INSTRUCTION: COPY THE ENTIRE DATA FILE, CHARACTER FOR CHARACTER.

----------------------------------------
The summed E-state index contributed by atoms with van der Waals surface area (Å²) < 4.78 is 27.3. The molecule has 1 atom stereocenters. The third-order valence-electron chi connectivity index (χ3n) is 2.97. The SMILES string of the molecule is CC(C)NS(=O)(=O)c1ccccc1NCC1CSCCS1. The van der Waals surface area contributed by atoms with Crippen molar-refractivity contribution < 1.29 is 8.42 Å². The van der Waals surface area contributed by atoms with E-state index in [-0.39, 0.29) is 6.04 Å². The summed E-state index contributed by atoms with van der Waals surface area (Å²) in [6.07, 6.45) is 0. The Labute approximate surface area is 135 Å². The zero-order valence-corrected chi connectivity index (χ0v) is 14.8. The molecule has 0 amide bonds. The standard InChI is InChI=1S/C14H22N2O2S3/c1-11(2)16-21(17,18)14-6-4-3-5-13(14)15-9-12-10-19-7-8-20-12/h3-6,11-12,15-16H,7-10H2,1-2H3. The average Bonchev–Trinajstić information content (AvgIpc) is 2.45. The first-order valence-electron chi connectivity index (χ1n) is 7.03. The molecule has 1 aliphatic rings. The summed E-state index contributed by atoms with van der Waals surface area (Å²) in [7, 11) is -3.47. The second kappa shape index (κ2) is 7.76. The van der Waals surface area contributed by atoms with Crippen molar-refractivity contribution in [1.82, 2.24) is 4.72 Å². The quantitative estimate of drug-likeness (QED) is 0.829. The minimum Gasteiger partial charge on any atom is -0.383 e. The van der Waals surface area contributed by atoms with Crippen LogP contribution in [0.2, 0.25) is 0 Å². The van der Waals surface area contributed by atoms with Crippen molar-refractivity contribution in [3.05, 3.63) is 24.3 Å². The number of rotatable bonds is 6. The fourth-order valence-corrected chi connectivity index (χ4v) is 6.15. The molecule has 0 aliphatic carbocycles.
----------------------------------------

The summed E-state index contributed by atoms with van der Waals surface area (Å²) < 4.78 is 27.3. The molecule has 1 atom stereocenters. The third-order valence-electron chi connectivity index (χ3n) is 2.97. The SMILES string of the molecule is CC(C)NS(=O)(=O)c1ccccc1NCC1CSCCS1. The van der Waals surface area contributed by atoms with Crippen molar-refractivity contribution < 1.29 is 8.42 Å². The van der Waals surface area contributed by atoms with E-state index in [-0.39, 0.29) is 6.04 Å². The summed E-state index contributed by atoms with van der Waals surface area (Å²) in [6.07, 6.45) is 0. The Labute approximate surface area is 135 Å². The zero-order valence-corrected chi connectivity index (χ0v) is 14.8. The molecule has 0 amide bonds. The standard InChI is InChI=1S/C14H22N2O2S3/c1-11(2)16-21(17,18)14-6-4-3-5-13(14)15-9-12-10-19-7-8-20-12/h3-6,11-12,15-16H,7-10H2,1-2H3. The average Bonchev–Trinajstić information content (AvgIpc) is 2.45. The first-order valence-electron chi connectivity index (χ1n) is 7.03. The molecule has 1 aliphatic rings. The summed E-state index contributed by atoms with van der Waals surface area (Å²) in [7, 11) is -3.47. The second kappa shape index (κ2) is 7.76. The van der Waals surface area contributed by atoms with Crippen molar-refractivity contribution in [1.82, 2.24) is 4.72 Å². The quantitative estimate of drug-likeness (QED) is 0.829. The minimum Gasteiger partial charge on any atom is -0.383 e. The van der Waals surface area contributed by atoms with Crippen LogP contribution in [0.2, 0.25) is 0 Å². The van der Waals surface area contributed by atoms with Crippen molar-refractivity contribution in [3.05, 3.63) is 24.3 Å². The number of rotatable bonds is 6. The fourth-order valence-corrected chi connectivity index (χ4v) is 6.15. The molecule has 0 aliphatic carbocycles.